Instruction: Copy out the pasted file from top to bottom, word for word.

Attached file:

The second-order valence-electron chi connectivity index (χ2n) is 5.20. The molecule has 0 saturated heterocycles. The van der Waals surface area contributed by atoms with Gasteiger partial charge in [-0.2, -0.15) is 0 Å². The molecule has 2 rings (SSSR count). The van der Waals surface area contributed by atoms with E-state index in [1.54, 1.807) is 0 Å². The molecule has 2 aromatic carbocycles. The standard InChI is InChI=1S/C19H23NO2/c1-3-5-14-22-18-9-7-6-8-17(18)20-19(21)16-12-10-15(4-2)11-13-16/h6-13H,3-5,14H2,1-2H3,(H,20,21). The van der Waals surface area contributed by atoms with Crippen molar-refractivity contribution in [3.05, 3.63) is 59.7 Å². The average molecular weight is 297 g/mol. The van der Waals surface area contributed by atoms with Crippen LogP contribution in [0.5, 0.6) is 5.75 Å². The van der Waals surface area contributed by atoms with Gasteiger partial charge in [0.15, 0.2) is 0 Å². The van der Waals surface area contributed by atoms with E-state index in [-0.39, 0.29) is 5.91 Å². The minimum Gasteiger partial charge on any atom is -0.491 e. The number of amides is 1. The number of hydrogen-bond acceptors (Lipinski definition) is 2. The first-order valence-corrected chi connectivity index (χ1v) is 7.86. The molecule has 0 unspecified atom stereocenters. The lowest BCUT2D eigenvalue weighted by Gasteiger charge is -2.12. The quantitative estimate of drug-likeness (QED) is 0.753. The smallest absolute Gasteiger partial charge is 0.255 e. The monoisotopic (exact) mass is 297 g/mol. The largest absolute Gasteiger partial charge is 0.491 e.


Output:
The second-order valence-electron chi connectivity index (χ2n) is 5.20. The molecule has 0 saturated heterocycles. The van der Waals surface area contributed by atoms with Gasteiger partial charge in [-0.2, -0.15) is 0 Å². The molecule has 2 rings (SSSR count). The van der Waals surface area contributed by atoms with E-state index in [1.54, 1.807) is 0 Å². The molecule has 2 aromatic carbocycles. The standard InChI is InChI=1S/C19H23NO2/c1-3-5-14-22-18-9-7-6-8-17(18)20-19(21)16-12-10-15(4-2)11-13-16/h6-13H,3-5,14H2,1-2H3,(H,20,21). The van der Waals surface area contributed by atoms with Crippen molar-refractivity contribution in [3.05, 3.63) is 59.7 Å². The average molecular weight is 297 g/mol. The van der Waals surface area contributed by atoms with Crippen LogP contribution in [0.5, 0.6) is 5.75 Å². The van der Waals surface area contributed by atoms with Gasteiger partial charge in [0.15, 0.2) is 0 Å². The van der Waals surface area contributed by atoms with E-state index in [-0.39, 0.29) is 5.91 Å². The minimum Gasteiger partial charge on any atom is -0.491 e. The number of amides is 1. The number of hydrogen-bond acceptors (Lipinski definition) is 2. The first-order valence-corrected chi connectivity index (χ1v) is 7.86. The molecule has 0 unspecified atom stereocenters. The lowest BCUT2D eigenvalue weighted by Gasteiger charge is -2.12. The quantitative estimate of drug-likeness (QED) is 0.753. The smallest absolute Gasteiger partial charge is 0.255 e. The monoisotopic (exact) mass is 297 g/mol. The largest absolute Gasteiger partial charge is 0.491 e.